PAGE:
Exodus 7: The Nile is Turned to Blood

By Mary Jane Chaignot

To no one’s surprise the signs performed by Moses and Aaron before Pharaoh have no effect. Indeed, the final statement confirms that rather than taking anything to heart, “Pharaoh’s heart became hard and he would not listen to them, just as the Lord had said.” God acknowledges that Pharaoh “is a stubborn man. He refuses to let the people go.” With this, God commits to doing “the mighty signs and wonders” that will eventually move Pharaoh to release the Israelites.

Bible translations, scholars, and the general population refer to what follows as the ten plagues. But a closer look is warranted. The word, plague, means “to strike or smite,” typically an act of God that results in the loss of life. It might be surprising, then, to know that the word rarely appears in the Hebrew text during these events. Among the first nine incidents there is one use of the word “plague” (in 9:14) regarding the hail that is about to strike the Egyptians “so that you may know that there is no one like me in all the earth.” The Egyptians are warned to have people and livestock seek shelter. Those who choose to ignore the warning will die when the hail comes down, resulting in loss of life. (Another use in 8:2 regarding the infestation of frogs is subject to interpretation.)

Likewise, there is no reference to the “ten plagues” in other biblical passages. These events are referred to as “signs and wonders” or “signs” or “wonders.” The number and order also varies. God has repeatedly told Moses that He will perform “signs and wonders” and that Pharaoh will ignore the “signs and wonders.” This terminology is very God-centered, revealing God’s activity in the lives of His people. It becomes apparent that the purpose of these events is twofold. The Egyptians will come to know the Lord, and Pharaoh will eventually release the Israelites.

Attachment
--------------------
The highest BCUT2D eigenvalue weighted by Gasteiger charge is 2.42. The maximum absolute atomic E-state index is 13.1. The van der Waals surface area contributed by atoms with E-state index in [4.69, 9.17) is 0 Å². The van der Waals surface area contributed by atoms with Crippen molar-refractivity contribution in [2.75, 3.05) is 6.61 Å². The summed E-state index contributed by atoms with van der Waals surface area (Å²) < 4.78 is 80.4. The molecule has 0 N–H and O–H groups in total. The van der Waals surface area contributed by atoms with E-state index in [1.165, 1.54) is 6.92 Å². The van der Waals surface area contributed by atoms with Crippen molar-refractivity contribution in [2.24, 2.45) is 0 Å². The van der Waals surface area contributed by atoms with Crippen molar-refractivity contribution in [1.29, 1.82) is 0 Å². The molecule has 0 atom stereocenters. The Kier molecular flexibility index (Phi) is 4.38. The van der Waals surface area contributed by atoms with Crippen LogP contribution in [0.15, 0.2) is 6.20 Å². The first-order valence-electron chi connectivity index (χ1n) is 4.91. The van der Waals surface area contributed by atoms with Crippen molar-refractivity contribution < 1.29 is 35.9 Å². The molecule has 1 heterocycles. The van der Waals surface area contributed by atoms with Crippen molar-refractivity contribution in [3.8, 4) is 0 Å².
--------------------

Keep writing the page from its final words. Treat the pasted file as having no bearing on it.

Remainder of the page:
Nor should readers think these are random events. There is a pattern among the first nine. Various scholars will have different groupings, but they can generally be grouped in three series of three events each. The first group is events 1, 4, and 7; the second 2, 5, and 8; the third is 3, 6, and 9. Events 1, 4, and 7 come with a warning and happen in the morning; events 2, 5, and 8 come with a warning possibly at the palace; events 3, 6, and 9 just happen. The first three events involve water issues. Events 4-6 involve physical attacks against people, livestock, then both. Events 7-9 involve attacks from the sky. The first three are done by the staff of Aaron; the second set by the hand of Moses; the third by the hidden hand of the Lord. Of course, there are also considerable variations among them in terms of duplication, length, results, and conversation. But the undeniable pattern is suggestive of something purposeful and well thought out.

Some scholars have pointed out the orderliness of these events is reminiscent of God’s work in creation. Upon the culmination of His creative work, God blesses humankind, commanding them to “Be fruitful and multiply” (See Gen 1:28). We read in Ex 1:7, “The Israelites were fruitful and multiplied greatly and became exceedingly numerous, so that the land was filled with them.” When Pharaoh’s efforts at genocide are unsuccessful, he decides to “deal shrewdly” with them. He conscripts them into slavery and “worked them ruthlessly,” in a sense, placing himself over against God’s promises and blessings. The signs and wonders, then, are the consequences of Pharaoh’s attempts to be anti-life, to undo creation. That might be why all aspects of creation become involved in these events. Water isn’t water; the sun isn’t the sun; hail, diseases, bugs, and frogs are out of control. Conversation usually centers on the effects upon humanity; but in reality, the nonhuman world suffers terribly as well. The language describing these events is hauntingly hyperbolic.

The question always arises regarding the authenticity of them. Could they really have happened? In this case scholars have acknowledged that during the flood stage, red sediment has been known to flow into the Nile giving the water a reddish hue. It is true that occasional historical events like these have been recorded by ancient civilizations. In fact, each incident can be explained by natural phenomenon, but that is clearly not the point here. What sets these apart is their intensity and chronology. Even if these could happen naturally, here they occur upon God’s command.